Along with the New York Stock Exchange (NYSE), the SEC and the NASD have been probing certain Wall Street firms offering front-end mutual funds to determine if they are overcharging investors who make large mutual-fund purchases, according to a Dow Jones news report.
The Wall Street Journal reported earlier this month that the investigation has uncovered evidence that a wide range of brokerage firms has been overcharging investors. Investors who make significant purchases may be eligible for discounts known as “breakpoints.” (See SEC Looking at Breakpoints ). However, some brokers may intentionally divide big purchases into smaller ones to gain larger commissions.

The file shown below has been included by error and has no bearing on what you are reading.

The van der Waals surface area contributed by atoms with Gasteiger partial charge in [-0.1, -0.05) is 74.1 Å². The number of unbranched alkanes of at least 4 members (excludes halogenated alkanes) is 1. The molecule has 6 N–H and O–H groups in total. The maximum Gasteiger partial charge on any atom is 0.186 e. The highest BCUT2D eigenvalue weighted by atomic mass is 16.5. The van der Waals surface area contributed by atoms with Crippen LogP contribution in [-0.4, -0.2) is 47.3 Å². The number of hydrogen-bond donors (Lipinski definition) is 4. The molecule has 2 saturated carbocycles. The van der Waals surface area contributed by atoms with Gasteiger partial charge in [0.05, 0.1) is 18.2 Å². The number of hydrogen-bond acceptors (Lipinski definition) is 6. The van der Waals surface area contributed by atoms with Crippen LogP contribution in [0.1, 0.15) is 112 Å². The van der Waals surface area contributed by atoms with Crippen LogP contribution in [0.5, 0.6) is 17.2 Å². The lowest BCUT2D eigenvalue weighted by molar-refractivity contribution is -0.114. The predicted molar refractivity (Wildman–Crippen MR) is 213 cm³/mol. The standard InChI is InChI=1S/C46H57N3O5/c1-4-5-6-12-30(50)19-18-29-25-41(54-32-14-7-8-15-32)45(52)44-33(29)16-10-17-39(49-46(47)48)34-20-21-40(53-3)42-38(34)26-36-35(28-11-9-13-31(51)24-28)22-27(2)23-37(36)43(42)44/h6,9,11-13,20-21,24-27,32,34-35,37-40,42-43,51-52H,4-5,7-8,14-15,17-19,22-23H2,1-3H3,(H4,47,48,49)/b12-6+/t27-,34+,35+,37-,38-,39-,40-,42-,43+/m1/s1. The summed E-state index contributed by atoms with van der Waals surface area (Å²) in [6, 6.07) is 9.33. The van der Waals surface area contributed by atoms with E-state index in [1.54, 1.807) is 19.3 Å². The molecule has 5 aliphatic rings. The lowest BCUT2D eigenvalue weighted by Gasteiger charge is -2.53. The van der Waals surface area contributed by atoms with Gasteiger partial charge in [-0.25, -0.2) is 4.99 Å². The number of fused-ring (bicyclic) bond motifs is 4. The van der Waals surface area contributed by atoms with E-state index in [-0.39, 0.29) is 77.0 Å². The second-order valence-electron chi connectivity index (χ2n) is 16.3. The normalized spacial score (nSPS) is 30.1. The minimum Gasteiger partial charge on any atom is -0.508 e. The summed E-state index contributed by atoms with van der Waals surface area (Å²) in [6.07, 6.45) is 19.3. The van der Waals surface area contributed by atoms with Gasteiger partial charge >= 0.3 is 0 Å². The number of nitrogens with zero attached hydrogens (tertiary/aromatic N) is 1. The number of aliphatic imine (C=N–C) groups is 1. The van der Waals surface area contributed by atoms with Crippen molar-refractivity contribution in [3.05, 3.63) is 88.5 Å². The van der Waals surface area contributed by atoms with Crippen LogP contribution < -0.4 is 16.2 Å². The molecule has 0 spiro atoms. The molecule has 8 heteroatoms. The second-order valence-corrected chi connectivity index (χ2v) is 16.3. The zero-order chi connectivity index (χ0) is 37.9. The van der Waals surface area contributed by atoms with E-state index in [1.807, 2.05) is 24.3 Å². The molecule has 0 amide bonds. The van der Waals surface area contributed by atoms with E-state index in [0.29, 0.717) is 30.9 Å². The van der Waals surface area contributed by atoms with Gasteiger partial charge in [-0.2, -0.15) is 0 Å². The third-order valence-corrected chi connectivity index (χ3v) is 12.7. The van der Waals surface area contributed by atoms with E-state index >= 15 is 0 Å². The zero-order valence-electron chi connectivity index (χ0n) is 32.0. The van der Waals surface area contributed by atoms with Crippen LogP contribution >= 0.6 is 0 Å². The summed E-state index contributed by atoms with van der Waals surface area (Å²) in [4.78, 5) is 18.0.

In addition, the SEC said outgoing Chairman Harvey Pitt recently sent a letter asking NASD, the Securities Industry Association and the Investment Company Institute to convene a working committee to recommend ways in which the mutual fund and brokerage industries can prevent abuses. Pitt said officials are also looking for ways to eliminate errors in the calculation of sales loads and improve investor education on those loads.
The move comes as regulators are pushing for more disclosure from mutual funds on several fronts.The SEC will move ahead next week with a proposal to require mutual funds to disclose their proxy-voting records(See Groups Push Support for SEC Fund Disclosure Rule). In December the agency proposed rules to require mutual funds to disclose their top holdings quarterly rather than semiannually.
Meanwhile, Congressmen Michael Oxley, R-Ohio, and Richard Baker, R-Louisiana, have asked the General Accounting Office, Congress’s investigative arm, to study trends in mutual-fund fees and disclosure.